Consider this as a third alternative: When faced with our basement finishing, we decided to not finish the ceiling at all. Iíll explain.
Our basement was fairly typical; decent height, but with various mechanical systems hanging below the joists like heater ducts and pipes, etc.. Finishing the ceiling with either drywall or suspended tiles would require some special wizardry to work around these items. With drywall, you can leave trap-doors for access, but in many cases, to have useful access you would need traps everywhere. Suspended ceilings offered access everywhere, but I had never attempted doing one.
I was flipping through one of my architectural magazines when I came across an article about someone who had turned a warehouse into a home. One of the pictures showed the ceiling, which they had left exposed, heat ducting and all. They simply painted it a matte-black. Although the ceiling in the magazine house was much higher than a normal house, certainly our basement, we decided to give it a try. After all, if we did not like it we could always cover it with drywall or tiles.
I took sch40 drain pipe, cut it in half, and attached it to the joist wherever electrical wiring ran, to cover it. In several places where the pipe did not work/look right, I simply made little plywood covers to blend in. where the basement walls went parallel with the joists, I simply aligned them so the drywall was flush with the joist above, when perpendicular, I simply finished the space between the joists with drywall. Then, I rented a vertical sprayer, and sprayed everything in the ceiling chalkboard gray.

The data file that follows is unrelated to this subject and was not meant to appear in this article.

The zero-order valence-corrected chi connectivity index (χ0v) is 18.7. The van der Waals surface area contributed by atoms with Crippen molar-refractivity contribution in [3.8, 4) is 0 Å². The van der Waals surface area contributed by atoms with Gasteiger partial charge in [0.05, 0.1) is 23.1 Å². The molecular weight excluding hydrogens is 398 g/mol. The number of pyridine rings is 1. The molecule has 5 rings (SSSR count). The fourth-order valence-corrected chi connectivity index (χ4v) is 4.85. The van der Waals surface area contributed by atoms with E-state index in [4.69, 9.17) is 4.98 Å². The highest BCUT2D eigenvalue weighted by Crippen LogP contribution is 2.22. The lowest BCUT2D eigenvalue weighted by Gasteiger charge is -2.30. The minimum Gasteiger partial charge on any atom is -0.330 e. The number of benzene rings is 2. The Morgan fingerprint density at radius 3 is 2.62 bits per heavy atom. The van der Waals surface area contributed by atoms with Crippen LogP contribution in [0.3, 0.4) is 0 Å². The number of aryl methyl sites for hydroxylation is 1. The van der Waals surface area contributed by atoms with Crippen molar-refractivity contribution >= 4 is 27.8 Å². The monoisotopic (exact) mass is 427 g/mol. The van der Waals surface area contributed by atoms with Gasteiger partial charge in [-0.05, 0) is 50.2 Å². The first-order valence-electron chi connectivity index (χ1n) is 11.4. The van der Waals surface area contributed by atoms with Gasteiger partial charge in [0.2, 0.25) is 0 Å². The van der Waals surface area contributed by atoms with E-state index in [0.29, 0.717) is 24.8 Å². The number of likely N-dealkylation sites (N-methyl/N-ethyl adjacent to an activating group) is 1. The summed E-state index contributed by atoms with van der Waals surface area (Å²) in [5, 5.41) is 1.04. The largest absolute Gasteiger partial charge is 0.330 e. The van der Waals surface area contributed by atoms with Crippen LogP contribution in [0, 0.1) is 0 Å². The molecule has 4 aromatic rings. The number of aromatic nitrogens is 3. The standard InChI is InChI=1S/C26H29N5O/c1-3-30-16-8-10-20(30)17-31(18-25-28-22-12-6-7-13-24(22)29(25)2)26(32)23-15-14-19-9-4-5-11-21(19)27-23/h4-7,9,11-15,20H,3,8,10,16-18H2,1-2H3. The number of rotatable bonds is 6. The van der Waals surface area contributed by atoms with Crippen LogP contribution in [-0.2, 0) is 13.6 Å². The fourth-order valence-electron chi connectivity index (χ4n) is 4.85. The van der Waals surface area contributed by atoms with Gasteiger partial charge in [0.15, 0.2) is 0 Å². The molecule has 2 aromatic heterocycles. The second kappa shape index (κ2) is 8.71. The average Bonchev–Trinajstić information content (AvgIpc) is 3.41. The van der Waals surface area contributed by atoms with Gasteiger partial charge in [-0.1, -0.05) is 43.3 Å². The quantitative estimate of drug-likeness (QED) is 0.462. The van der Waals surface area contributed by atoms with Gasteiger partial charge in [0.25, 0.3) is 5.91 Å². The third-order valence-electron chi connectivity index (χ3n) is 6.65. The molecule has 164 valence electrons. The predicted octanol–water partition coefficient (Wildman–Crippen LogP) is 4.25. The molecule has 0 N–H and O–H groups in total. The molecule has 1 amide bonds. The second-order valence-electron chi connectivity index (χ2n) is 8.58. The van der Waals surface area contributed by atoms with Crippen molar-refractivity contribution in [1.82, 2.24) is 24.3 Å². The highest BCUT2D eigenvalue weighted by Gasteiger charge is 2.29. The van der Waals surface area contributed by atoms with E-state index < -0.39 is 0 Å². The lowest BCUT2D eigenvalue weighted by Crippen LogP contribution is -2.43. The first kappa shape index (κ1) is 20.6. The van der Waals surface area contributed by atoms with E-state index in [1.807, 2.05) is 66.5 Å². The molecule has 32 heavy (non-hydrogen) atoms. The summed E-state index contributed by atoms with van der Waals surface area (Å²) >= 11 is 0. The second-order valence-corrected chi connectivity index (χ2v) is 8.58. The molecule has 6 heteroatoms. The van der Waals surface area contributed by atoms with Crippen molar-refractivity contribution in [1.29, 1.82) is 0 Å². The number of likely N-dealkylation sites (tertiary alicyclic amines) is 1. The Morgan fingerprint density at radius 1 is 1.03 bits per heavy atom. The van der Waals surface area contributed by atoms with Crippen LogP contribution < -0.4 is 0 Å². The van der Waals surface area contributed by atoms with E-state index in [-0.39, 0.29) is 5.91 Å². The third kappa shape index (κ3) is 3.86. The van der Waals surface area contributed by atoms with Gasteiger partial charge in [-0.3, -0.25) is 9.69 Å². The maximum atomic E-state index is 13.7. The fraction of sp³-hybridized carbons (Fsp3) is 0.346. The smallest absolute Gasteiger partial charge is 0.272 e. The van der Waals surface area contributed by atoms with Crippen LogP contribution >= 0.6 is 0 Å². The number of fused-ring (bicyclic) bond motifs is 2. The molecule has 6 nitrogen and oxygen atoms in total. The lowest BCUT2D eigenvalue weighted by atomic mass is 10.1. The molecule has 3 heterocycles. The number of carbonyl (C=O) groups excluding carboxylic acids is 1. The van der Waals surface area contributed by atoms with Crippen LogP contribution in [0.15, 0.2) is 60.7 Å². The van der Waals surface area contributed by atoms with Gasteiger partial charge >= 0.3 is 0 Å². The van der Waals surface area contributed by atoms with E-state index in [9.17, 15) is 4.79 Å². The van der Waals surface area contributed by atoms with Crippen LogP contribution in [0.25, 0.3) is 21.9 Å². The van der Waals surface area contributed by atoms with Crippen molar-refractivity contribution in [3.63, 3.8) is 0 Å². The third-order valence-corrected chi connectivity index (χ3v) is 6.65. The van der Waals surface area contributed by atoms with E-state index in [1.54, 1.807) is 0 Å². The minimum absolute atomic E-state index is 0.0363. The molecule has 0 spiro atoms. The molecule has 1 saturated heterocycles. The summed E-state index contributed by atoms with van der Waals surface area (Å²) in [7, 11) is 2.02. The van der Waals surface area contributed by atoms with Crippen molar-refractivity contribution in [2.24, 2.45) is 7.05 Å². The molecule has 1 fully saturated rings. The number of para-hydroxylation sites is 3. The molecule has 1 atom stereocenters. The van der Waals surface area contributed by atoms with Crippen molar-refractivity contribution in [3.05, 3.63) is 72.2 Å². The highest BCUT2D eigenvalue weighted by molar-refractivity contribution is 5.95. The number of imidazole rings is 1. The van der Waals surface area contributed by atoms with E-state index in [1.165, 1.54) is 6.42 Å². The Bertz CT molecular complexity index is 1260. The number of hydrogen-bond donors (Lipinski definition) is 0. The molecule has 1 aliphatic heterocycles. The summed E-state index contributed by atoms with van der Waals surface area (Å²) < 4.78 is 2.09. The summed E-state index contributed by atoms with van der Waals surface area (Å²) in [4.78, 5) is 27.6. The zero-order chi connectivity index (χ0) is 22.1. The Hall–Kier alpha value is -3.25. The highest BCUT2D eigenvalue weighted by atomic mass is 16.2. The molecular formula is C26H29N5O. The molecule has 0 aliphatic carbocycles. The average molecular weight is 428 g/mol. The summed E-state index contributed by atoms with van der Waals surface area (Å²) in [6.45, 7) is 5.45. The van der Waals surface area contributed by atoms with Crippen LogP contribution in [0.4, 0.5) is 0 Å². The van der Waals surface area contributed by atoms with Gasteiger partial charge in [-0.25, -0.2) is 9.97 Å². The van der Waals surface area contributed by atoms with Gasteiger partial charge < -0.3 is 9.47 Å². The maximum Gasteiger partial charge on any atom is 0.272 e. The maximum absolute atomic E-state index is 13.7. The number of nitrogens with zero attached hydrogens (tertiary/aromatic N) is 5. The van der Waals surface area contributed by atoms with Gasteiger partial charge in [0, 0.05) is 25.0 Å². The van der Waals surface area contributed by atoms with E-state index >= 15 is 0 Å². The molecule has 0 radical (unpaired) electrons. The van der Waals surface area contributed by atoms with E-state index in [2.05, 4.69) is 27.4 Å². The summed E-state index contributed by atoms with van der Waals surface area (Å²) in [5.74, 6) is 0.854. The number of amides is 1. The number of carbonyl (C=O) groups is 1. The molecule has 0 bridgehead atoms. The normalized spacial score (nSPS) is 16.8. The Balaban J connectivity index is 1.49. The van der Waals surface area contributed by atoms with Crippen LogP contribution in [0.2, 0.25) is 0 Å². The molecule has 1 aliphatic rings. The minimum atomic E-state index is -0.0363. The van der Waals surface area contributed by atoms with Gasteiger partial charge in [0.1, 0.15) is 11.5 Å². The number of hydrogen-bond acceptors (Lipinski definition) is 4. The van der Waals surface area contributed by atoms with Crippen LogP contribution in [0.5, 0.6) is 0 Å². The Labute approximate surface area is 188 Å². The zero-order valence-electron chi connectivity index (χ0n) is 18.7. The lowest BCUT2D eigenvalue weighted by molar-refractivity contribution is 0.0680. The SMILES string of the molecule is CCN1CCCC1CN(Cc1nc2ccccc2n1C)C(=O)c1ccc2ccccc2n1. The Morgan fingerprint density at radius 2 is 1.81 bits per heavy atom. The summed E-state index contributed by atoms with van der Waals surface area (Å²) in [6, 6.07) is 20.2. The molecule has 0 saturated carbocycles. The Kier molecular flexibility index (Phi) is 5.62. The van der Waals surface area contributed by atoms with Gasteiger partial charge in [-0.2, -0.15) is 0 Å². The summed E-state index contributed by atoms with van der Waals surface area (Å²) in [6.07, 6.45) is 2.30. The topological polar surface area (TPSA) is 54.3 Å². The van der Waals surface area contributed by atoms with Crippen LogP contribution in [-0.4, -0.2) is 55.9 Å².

We were surprised. It turned out great, and it was cheap. We ended up spending about $45.00 plus maybe 3 hours labor for about a 1100SF basement project. We mounted track and other types lighting up between the joists. A friend did the same thing, only he used a texture sprayer. I thought it was also very nice, but my wife did not like it, and it was about twice the cost of ours. Although ours held up fine, his texture began to flake off after a couple of years.